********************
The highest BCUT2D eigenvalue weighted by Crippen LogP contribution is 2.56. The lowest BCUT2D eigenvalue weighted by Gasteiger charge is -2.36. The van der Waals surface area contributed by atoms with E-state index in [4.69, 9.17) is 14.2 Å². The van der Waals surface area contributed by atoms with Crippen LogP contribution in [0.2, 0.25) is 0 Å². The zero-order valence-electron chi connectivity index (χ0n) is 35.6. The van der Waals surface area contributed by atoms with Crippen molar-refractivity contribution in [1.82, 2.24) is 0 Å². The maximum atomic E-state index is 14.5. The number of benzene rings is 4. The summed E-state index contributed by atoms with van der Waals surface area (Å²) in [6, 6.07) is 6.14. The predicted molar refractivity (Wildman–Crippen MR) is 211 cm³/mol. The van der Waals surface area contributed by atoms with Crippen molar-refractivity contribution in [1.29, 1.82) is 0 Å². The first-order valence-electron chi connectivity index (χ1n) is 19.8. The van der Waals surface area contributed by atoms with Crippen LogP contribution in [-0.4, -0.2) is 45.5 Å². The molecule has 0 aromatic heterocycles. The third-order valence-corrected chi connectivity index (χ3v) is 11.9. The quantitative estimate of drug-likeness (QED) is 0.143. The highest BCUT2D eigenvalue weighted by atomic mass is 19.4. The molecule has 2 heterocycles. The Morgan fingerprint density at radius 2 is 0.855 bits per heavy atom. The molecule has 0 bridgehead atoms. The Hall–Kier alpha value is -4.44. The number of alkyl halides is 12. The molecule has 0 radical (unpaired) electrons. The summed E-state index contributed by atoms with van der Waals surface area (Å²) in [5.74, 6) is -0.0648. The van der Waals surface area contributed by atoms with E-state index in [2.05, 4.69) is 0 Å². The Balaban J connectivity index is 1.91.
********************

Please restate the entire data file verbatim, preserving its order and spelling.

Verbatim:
The highest BCUT2D eigenvalue weighted by Crippen LogP contribution is 2.56. The lowest BCUT2D eigenvalue weighted by Gasteiger charge is -2.36. The van der Waals surface area contributed by atoms with E-state index in [4.69, 9.17) is 14.2 Å². The van der Waals surface area contributed by atoms with Crippen LogP contribution in [0.2, 0.25) is 0 Å². The zero-order valence-electron chi connectivity index (χ0n) is 35.6. The van der Waals surface area contributed by atoms with Crippen molar-refractivity contribution in [1.82, 2.24) is 0 Å². The maximum atomic E-state index is 14.5. The number of benzene rings is 4. The summed E-state index contributed by atoms with van der Waals surface area (Å²) in [6, 6.07) is 6.14. The predicted molar refractivity (Wildman–Crippen MR) is 211 cm³/mol. The van der Waals surface area contributed by atoms with Crippen molar-refractivity contribution in [1.29, 1.82) is 0 Å². The first-order valence-electron chi connectivity index (χ1n) is 19.8. The van der Waals surface area contributed by atoms with Crippen LogP contribution in [-0.4, -0.2) is 45.5 Å². The molecule has 0 aromatic heterocycles. The third-order valence-corrected chi connectivity index (χ3v) is 11.9. The quantitative estimate of drug-likeness (QED) is 0.143. The highest BCUT2D eigenvalue weighted by atomic mass is 19.4. The molecule has 2 heterocycles. The Morgan fingerprint density at radius 2 is 0.855 bits per heavy atom. The molecule has 0 bridgehead atoms. The Hall–Kier alpha value is -4.44. The number of alkyl halides is 12. The molecule has 0 radical (unpaired) electrons. The summed E-state index contributed by atoms with van der Waals surface area (Å²) in [5.74, 6) is -0.0648. The van der Waals surface area contributed by atoms with E-state index in [2.05, 4.69) is 0 Å². The Balaban J connectivity index is 1.91.